Just a few stories dominated this week’s Power Grid: President Donald Trump’s decision to talk with Kim Jong-un, the NRA’s White House revival, Trump administration personnel issues and the teevee.
Here’s who won and lost the week…
Up: The NRA
Less than two weeks ago, President Donald Trump was mocking Republican Senator Pat Toomey of Pennsylvania for being “afraid of the NRA” because his bipartisan gun control proposal didn’t include a provision to raise the the age to certain types of guns from 18 to 21. However, on Sunday night, Trump abandoned his live-on-television promise to work for gun control measures that are opposed by the NRA, instead bowing to the gun group and embracing its agenda of arming teachers and minor improvements to the existing background check system. Although the NRA was down in last week’s Power Grid for losing key relationships with dozens of corporations, this week Trump makes certain the group is on firm political grounds.
Down: Betsy DeVos
U.S. Secretary of Education Betsy DeVos may have a passion for school choice. Yet, she once again struggled with questions about it and how shifting taxpayer dollars to private and charter schools is working as a matter of practice. In an interview with Leslie Stahl on 60 Minutes, Stahl put the question right at DeVos’ feet—her home state of Michigan.
DeVos said “there are certainly lots of pockets where … the students are doing well” in Michigan, and Stahl pushed back: “No, but your argument that if you take funds away, that the schools will get better, is not working in Michigan, where you had a huge impact and influence over the direction of the school system here. … The public schools here are doing worse than they did.” She asked if DeVos has “seen the really bad schools” to “figure out what they’re doing,” and DeVos said, “I have not intentionally visited schools that are underperforming.” “Maybe you should,” said Stahl. DeVos agreed.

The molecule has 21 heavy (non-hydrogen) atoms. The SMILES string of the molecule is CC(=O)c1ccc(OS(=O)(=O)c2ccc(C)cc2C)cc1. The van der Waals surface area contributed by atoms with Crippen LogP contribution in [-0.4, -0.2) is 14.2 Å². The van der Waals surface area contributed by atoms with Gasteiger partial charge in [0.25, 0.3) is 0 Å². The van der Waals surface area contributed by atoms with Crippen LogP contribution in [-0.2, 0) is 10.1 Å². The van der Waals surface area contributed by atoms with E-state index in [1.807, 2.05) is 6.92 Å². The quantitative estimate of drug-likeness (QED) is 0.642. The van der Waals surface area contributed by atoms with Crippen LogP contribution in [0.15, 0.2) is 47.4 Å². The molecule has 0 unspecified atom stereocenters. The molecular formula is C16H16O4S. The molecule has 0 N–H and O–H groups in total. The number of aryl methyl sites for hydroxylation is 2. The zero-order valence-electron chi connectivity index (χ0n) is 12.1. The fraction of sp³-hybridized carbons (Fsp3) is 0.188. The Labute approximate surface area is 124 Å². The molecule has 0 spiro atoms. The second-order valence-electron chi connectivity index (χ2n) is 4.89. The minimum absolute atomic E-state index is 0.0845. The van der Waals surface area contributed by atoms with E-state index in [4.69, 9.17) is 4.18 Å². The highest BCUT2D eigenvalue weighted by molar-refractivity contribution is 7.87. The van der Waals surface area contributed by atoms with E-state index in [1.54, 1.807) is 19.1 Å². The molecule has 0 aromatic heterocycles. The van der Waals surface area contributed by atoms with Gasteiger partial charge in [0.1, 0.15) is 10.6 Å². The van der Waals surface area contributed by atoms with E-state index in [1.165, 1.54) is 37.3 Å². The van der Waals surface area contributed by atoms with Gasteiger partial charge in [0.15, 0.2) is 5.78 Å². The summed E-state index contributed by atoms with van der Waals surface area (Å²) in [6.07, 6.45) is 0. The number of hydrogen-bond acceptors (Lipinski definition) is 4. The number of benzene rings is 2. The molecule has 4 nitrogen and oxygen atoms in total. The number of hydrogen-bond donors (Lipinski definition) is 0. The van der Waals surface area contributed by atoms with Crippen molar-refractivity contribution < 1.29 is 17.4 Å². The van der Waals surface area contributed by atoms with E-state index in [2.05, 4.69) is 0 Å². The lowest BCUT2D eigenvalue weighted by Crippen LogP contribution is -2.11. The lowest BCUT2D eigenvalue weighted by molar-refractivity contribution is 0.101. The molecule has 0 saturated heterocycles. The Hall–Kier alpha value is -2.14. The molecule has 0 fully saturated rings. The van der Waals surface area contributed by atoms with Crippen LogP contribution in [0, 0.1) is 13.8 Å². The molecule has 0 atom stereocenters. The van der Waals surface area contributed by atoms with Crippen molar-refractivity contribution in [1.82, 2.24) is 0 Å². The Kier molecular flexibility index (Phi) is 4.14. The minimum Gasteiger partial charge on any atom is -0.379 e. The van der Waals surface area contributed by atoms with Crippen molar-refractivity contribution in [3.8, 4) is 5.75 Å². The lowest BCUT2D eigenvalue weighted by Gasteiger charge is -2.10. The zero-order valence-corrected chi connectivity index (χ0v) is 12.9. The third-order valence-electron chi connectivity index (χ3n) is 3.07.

Up: Christopher Liddell
Christopher Liddell is expected to become President Trump’s next economic adviser, replacing Gary Cohn, who announced his resignation last week following a fallout with Trump over the president’s decision to implement a tariff on aluminum and steel imports. From the start, Trump has wanted a high-level executive for the position. And with Liddell, who led Microsoft and General Motors at critical moments, he gets it. Liddell, who is currently director of strategic initiatives at the White House, is close with Jared Kushner—a sign that if Liddell is chosen, perhaps his relationship with the president isn’t as badly damaged as some reporting suggests.
Down: Martin Shkreli
“Pharma Bro” Martin Shkreli was handed news on Friday that finally wiped the seemingly eternal smirk off his face: seven years in prison for securities fraud. In all, it was only half the sentence he could have received—not a bad deal for so much ill will earned over the years after jacking up the price of a lifesaving drug, harassing women on social media and other general bad behavior that even left his own attorney wanting to sometimes punch him in the face.